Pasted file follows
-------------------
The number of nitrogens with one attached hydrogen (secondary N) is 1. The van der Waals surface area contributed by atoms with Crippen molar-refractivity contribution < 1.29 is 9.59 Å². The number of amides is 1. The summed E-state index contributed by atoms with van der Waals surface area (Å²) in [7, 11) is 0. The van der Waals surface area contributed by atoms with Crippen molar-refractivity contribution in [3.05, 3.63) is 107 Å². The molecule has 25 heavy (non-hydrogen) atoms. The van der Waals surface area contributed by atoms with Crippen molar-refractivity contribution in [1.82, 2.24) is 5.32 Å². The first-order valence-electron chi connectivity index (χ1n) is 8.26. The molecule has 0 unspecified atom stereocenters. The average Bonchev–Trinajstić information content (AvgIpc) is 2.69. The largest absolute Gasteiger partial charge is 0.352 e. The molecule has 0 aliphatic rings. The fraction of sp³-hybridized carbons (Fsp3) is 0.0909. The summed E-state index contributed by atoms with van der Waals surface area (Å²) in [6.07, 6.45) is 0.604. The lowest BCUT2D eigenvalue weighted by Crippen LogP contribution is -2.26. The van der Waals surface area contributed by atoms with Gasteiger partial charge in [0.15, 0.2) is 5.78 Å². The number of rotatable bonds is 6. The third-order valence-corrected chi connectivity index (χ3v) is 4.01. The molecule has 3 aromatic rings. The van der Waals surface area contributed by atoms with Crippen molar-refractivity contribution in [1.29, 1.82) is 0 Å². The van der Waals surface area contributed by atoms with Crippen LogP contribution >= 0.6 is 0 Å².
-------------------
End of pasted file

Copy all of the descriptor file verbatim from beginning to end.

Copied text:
The number of nitrogens with one attached hydrogen (secondary N) is 1. The van der Waals surface area contributed by atoms with Crippen molar-refractivity contribution < 1.29 is 9.59 Å². The number of amides is 1. The summed E-state index contributed by atoms with van der Waals surface area (Å²) in [7, 11) is 0. The van der Waals surface area contributed by atoms with Crippen molar-refractivity contribution in [3.05, 3.63) is 107 Å². The molecule has 25 heavy (non-hydrogen) atoms. The van der Waals surface area contributed by atoms with Crippen molar-refractivity contribution in [1.82, 2.24) is 5.32 Å². The first-order valence-electron chi connectivity index (χ1n) is 8.26. The molecule has 0 unspecified atom stereocenters. The average Bonchev–Trinajstić information content (AvgIpc) is 2.69. The largest absolute Gasteiger partial charge is 0.352 e. The molecule has 0 aliphatic rings. The fraction of sp³-hybridized carbons (Fsp3) is 0.0909. The summed E-state index contributed by atoms with van der Waals surface area (Å²) in [6.07, 6.45) is 0.604. The lowest BCUT2D eigenvalue weighted by Crippen LogP contribution is -2.26. The van der Waals surface area contributed by atoms with Gasteiger partial charge in [0.15, 0.2) is 5.78 Å². The number of rotatable bonds is 6. The third-order valence-corrected chi connectivity index (χ3v) is 4.01. The molecule has 3 aromatic rings. The van der Waals surface area contributed by atoms with Crippen molar-refractivity contribution in [1.29, 1.82) is 0 Å². The van der Waals surface area contributed by atoms with Crippen LogP contribution >= 0.6 is 0 Å².